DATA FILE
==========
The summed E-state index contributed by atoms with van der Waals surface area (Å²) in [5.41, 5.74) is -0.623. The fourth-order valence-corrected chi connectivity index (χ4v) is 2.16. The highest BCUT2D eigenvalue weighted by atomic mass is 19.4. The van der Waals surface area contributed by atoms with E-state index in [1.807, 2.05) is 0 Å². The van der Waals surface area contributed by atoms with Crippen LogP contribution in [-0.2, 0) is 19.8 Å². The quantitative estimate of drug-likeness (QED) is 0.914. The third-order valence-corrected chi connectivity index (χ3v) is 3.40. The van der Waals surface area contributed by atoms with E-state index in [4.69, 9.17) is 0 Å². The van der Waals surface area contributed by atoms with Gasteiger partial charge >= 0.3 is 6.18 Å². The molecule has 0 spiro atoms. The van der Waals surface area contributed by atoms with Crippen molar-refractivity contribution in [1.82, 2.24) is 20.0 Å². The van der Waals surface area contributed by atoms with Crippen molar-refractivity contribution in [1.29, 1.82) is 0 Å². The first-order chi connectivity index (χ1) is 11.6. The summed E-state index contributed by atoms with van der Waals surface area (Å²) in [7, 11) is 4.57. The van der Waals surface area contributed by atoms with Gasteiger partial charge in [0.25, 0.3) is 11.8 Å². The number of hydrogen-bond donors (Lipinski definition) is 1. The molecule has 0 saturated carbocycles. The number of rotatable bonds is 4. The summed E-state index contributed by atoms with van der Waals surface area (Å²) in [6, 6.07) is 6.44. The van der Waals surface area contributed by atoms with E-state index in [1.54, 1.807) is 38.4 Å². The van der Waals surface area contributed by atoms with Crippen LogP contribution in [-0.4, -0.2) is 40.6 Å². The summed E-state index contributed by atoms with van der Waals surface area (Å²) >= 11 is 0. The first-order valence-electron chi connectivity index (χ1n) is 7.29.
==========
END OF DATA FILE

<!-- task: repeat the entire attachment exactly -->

The summed E-state index contributed by atoms with van der Waals surface area (Å²) in [5.41, 5.74) is -0.623. The fourth-order valence-corrected chi connectivity index (χ4v) is 2.16. The highest BCUT2D eigenvalue weighted by atomic mass is 19.4. The van der Waals surface area contributed by atoms with E-state index in [1.807, 2.05) is 0 Å². The van der Waals surface area contributed by atoms with Crippen LogP contribution in [-0.2, 0) is 19.8 Å². The quantitative estimate of drug-likeness (QED) is 0.914. The third-order valence-corrected chi connectivity index (χ3v) is 3.40. The van der Waals surface area contributed by atoms with E-state index in [4.69, 9.17) is 0 Å². The van der Waals surface area contributed by atoms with Gasteiger partial charge >= 0.3 is 6.18 Å². The molecule has 0 spiro atoms. The van der Waals surface area contributed by atoms with Crippen molar-refractivity contribution in [1.82, 2.24) is 20.0 Å². The van der Waals surface area contributed by atoms with Crippen molar-refractivity contribution in [1.29, 1.82) is 0 Å². The first-order chi connectivity index (χ1) is 11.6. The summed E-state index contributed by atoms with van der Waals surface area (Å²) in [7, 11) is 4.57. The van der Waals surface area contributed by atoms with Gasteiger partial charge in [0.25, 0.3) is 11.8 Å². The number of hydrogen-bond donors (Lipinski definition) is 1. The molecule has 0 saturated carbocycles. The number of rotatable bonds is 4. The summed E-state index contributed by atoms with van der Waals surface area (Å²) in [6, 6.07) is 6.44. The van der Waals surface area contributed by atoms with E-state index in [1.54, 1.807) is 38.4 Å². The van der Waals surface area contributed by atoms with Crippen LogP contribution in [-0.4, -0.2) is 40.6 Å². The summed E-state index contributed by atoms with van der Waals surface area (Å²) >= 11 is 0. The first-order valence-electron chi connectivity index (χ1n) is 7.29.